In the music version of Pokemon Go, Gone is Gone would be quite a catch. Only forming this year, the LA rock supergroup made up of Troy Sanders (Mastodon), Troy Van Leeuwen (Queens of the Stone Age), Tony Hajir (At the Drive-In) and multi-instrumentalist Mike Zarin, have showcased an interesting fusion of hard rock and progressive rock music, channeling so much fresh energy into these songs.
Supergroups sound like heaven in terms of creativity; being able work with like-minded individuals while bouncing ideas off each other and being on the verge of cooking something good. Gone is Gone have really nurtured the idea of going full experimentation on this EP release and to say they haven’t done the homework on what sound direction they’re going towards would be a lie.
For new listeners, Gone is Gone may not gel with you at first. Due to the atmosphere being too ‘out there’ for some, newbies may be intimated by the band’s use of intense instrumentation in their music. Of course, it takes time and patience to really understand what Gone is Gone are all about and to have that intriguing notion in their music is a winner for those curious enough to explore.
Tracks like “Violescent”, “Starlight” and “Stolen From Me” all add vitality to the first half of the EP. Providing such solid musicianship while showing different sound dimensions across the well-respected bands the members come from, the sound dynamics brought across in this EP are really what makes rock music a genre worth investing.
The benefits of being in a supergroup amplifies this idea where you’re able to learn from each other, and I think what Gone is Gone have done here is prove to other future groups to go for the ‘less is more’ approach. Production-wise, the songs themselves are layered perfectly and really have a nice, flawless appeal to both the instrumentals and Sanders’ vocals. Being atmospheric and just plain weird (in a good way), the group have proven to think outside of the box when it comes to creating a song.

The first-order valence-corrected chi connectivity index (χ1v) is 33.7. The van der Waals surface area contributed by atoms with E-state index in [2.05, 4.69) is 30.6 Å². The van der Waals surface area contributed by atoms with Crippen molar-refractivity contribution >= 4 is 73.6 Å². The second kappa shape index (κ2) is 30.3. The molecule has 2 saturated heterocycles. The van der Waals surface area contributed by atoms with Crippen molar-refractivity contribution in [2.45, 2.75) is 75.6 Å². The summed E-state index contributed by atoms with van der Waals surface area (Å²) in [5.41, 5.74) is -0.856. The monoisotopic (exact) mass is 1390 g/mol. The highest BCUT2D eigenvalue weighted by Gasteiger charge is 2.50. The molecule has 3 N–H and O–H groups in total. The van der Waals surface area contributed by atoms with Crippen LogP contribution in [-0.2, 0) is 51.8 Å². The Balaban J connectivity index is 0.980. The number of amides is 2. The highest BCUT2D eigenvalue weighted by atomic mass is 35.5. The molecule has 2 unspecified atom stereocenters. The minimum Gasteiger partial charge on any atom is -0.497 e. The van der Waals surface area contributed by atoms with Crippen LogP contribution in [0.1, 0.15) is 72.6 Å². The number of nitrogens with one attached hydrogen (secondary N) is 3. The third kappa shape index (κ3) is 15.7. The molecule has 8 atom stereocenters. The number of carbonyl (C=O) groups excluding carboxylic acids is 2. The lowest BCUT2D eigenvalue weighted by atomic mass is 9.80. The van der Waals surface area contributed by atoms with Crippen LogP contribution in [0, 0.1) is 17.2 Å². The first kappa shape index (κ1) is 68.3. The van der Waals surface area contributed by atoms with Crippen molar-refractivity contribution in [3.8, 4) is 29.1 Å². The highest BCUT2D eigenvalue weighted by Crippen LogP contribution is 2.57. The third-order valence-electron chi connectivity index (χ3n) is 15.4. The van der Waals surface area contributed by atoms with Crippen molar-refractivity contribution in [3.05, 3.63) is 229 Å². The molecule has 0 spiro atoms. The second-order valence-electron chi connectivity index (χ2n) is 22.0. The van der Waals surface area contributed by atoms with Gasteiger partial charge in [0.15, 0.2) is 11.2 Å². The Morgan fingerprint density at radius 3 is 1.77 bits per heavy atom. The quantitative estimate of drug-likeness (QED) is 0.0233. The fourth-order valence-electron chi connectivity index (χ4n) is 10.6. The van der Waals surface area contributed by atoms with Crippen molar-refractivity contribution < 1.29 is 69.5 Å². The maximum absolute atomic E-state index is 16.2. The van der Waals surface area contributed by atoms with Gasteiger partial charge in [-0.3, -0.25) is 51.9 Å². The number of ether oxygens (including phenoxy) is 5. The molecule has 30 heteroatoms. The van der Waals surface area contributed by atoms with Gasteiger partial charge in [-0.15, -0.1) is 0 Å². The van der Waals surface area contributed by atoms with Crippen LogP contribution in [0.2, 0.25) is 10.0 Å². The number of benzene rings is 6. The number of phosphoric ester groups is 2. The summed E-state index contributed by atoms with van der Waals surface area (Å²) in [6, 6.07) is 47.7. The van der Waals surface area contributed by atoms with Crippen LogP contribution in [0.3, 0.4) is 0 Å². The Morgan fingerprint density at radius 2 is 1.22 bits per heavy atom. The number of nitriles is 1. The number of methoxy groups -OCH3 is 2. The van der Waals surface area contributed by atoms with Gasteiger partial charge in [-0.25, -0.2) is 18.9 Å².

Take for example “This Chapter” and its structure of soundscapes and textures; there’s so much going on that you begin to start joining the dots of what Gone is Gone are about – a group showing the world they have chemistry in their music and have honest passion for it. There’s an overall electric feel that comes from this EP; it’s magnetic and draws you in immediately if you choose to stay to the very end.
However, “Character” and “Recede and Enter” both end up on the experimentation spectrum except it feels once these ‘interludes’ are added, they lose the momentum of the EP. It’s understandable that the group were trying to move towards the same intriguing feel but here, it feels forced with sounds that don’t really match the overall feel of the record.
Gone is Gone will be releasing a full album by the end of this year so we can only hope that the record shapes up to be something extraordinary for the group. As the EP samples the sound direction they’re going towards, this is such a commendable effort by the band members. Despite the challenging work that comes with a supergroup, Gone is Gone have managed to go through the hurdles and have come up with something worthy to offer.
Gone is Gone’s S/T EP is available now via Rise Records/Black Dune Records/Cooking Vinyl Australia